“We tend to take a really conservative approach to our advertising,” Brown said. “We try to do a lot with a little bit of money.”
The key to obtaining support for the 1 percent increase will be reminding residents of how the Chamber of Commerce and tourism authority has used the room tax to benefit the county, Brown said.
“I want everyone to understand the focus of the tax,” Brown said. “How it benefits the community as a whole.”
But, in order to obtain the increase, the agency must appeal to local government officials and its constituents for support.
“I honestly don’t know” when the measure could be put to a vote of county commissioners, Brown said.
The tourism agency will need to discuss the possible increase with the county commissioners and then with its lodging owners before even thinking about the vote.
It’s a “lengthy procedure,” Brown said.
The idea of an increase received mix reactions from lodging owners in the county who had not heard about the possible change.
“I would not be wanting to add any more to my guest’s room fee than I need to,” said Ed Ciociola, owner of Calhoun House Inn & Suites. But, if it helps advance tourism in the county, he said he would approve of the rise.
A handful of inn, motel and hotel owners vehemently disapproved of the plan, however.
“I am definitely not in favor of any new taxes,” said Blain Slobe, owner of Two Rivers Lodge. “I don’t see raising the tax 1 percent as helping tourism at all.”
If people are spending more money each day on their room bills, they will cut down on the number of days they spend in Swain County, he said.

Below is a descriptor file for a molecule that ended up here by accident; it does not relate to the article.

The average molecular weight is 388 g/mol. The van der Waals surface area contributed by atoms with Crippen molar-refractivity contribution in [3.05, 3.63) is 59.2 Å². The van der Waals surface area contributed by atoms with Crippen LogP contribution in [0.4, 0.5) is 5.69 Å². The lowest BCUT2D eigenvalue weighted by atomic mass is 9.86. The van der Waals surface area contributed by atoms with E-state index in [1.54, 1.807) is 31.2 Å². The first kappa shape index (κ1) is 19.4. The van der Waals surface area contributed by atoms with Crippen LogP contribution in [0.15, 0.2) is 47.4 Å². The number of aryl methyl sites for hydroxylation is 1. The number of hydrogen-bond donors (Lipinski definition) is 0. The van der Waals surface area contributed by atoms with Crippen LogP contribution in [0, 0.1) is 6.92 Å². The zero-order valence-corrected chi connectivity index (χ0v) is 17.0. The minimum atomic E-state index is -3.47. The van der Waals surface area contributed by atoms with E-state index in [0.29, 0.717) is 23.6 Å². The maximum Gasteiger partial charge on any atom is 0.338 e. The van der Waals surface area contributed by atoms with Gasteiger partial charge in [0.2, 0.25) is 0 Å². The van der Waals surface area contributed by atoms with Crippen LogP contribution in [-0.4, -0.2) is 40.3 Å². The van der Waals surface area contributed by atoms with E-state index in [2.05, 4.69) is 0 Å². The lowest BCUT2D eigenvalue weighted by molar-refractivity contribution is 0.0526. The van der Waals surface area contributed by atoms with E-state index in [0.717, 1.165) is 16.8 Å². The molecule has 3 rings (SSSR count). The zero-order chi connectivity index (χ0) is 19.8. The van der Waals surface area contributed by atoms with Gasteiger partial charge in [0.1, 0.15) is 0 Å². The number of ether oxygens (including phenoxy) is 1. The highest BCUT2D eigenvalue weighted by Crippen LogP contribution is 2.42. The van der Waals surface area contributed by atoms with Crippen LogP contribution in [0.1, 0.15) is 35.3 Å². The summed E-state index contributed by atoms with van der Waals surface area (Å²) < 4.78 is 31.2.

Several cited the still slow-growing economy as a crucial reason for forgoing the increase.
“I think 3 percent is high enough,” said Mercedith Bacon of West Oak Bed & Breakfast & Cabins.
Bacon said that the tourism agency does an adequate job with the resources it already has and that businesses are still fragile following the recession.
“I just don’t think this is the time,” Bacon said.
A couple of business owners said they would like to hear more information before deciding whether to oppose or support a 4 percent tax rate.
“I don’t think I can say yay or nay,” said Mort White, owner of Hemlock Inn.
Brown was not surprised by people’s responses when they initially heard about the potential increase and said she thinks the majority of business owners will eventually favor the move.
“I think there is almost a knee-jerk reaction” to oppose the tax, Brown said. “I think we just have to let them know what it’s going towards.”
By the numbers: Current tax rates
• 3 percent: Swain, Clay, Graham, Macon, Mitchell, Yancey
• 4 percent: Haywood, Buncombe, Transylvania, Cherokee
• 5 percent: Henderson, Madison, McDowell
• 6 percent: town of Franklin, Watauga
*Jackson County has proposed an increase to 6 percent.
Collection rate for Swain
• 2006-2007 $305,352
• 2007-2008 $320,820
• 2008-2009 $309,802
• 2009-2010 $335,353
• 2010-2011 $352,437
Share your opinion
The Swain Tourism Development Authority board meets at noon on the last Wednesday of each month at the Chamber of Commerce. This month, however, it will be held Jan. 18.